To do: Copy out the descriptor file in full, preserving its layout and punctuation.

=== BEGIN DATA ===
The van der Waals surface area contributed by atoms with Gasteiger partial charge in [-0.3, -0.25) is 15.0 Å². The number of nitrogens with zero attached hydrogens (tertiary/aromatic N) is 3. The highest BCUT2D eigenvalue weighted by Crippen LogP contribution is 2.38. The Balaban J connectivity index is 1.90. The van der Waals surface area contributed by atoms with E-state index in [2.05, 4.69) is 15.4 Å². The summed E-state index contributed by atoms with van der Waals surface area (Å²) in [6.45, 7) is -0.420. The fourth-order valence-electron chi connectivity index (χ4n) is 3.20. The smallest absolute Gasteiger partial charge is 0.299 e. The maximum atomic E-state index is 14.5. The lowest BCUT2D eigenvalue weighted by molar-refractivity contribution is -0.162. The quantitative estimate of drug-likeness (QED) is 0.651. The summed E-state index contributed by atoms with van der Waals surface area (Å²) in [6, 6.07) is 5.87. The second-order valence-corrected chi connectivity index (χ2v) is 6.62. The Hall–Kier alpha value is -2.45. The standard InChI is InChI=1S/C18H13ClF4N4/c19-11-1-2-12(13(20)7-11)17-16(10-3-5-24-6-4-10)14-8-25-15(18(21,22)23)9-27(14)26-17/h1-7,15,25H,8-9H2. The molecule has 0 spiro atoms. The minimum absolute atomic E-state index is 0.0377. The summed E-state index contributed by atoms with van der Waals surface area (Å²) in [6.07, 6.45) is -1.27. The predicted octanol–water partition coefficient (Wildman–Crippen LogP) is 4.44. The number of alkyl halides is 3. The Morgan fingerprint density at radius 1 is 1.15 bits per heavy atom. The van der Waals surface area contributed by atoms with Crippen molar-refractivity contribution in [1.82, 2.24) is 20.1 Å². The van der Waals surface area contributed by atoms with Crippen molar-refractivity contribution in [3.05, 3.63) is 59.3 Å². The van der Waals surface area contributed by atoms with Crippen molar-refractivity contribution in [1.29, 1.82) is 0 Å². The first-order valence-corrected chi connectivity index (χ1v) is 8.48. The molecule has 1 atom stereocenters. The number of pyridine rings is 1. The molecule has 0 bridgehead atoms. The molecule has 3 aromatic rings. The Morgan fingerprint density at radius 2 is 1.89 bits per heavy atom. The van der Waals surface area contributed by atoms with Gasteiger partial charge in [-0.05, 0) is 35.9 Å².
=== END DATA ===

The van der Waals surface area contributed by atoms with Gasteiger partial charge in [-0.3, -0.25) is 15.0 Å². The number of nitrogens with zero attached hydrogens (tertiary/aromatic N) is 3. The highest BCUT2D eigenvalue weighted by Crippen LogP contribution is 2.38. The Balaban J connectivity index is 1.90. The van der Waals surface area contributed by atoms with E-state index in [2.05, 4.69) is 15.4 Å². The summed E-state index contributed by atoms with van der Waals surface area (Å²) in [6.45, 7) is -0.420. The fourth-order valence-electron chi connectivity index (χ4n) is 3.20. The smallest absolute Gasteiger partial charge is 0.299 e. The maximum atomic E-state index is 14.5. The lowest BCUT2D eigenvalue weighted by molar-refractivity contribution is -0.162. The quantitative estimate of drug-likeness (QED) is 0.651. The summed E-state index contributed by atoms with van der Waals surface area (Å²) in [6, 6.07) is 5.87. The second-order valence-corrected chi connectivity index (χ2v) is 6.62. The Hall–Kier alpha value is -2.45. The standard InChI is InChI=1S/C18H13ClF4N4/c19-11-1-2-12(13(20)7-11)17-16(10-3-5-24-6-4-10)14-8-25-15(18(21,22)23)9-27(14)26-17/h1-7,15,25H,8-9H2. The molecule has 0 spiro atoms. The minimum absolute atomic E-state index is 0.0377. The summed E-state index contributed by atoms with van der Waals surface area (Å²) in [6.07, 6.45) is -1.27. The predicted octanol–water partition coefficient (Wildman–Crippen LogP) is 4.44. The number of alkyl halides is 3. The Morgan fingerprint density at radius 1 is 1.15 bits per heavy atom. The van der Waals surface area contributed by atoms with Crippen molar-refractivity contribution in [1.82, 2.24) is 20.1 Å². The van der Waals surface area contributed by atoms with Crippen molar-refractivity contribution in [3.05, 3.63) is 59.3 Å². The van der Waals surface area contributed by atoms with Crippen molar-refractivity contribution in [1.29, 1.82) is 0 Å². The first-order valence-corrected chi connectivity index (χ1v) is 8.48. The molecule has 1 atom stereocenters. The number of pyridine rings is 1. The molecule has 0 bridgehead atoms. The molecule has 3 aromatic rings. The Morgan fingerprint density at radius 2 is 1.89 bits per heavy atom. The van der Waals surface area contributed by atoms with Gasteiger partial charge in [-0.05, 0) is 35.9 Å².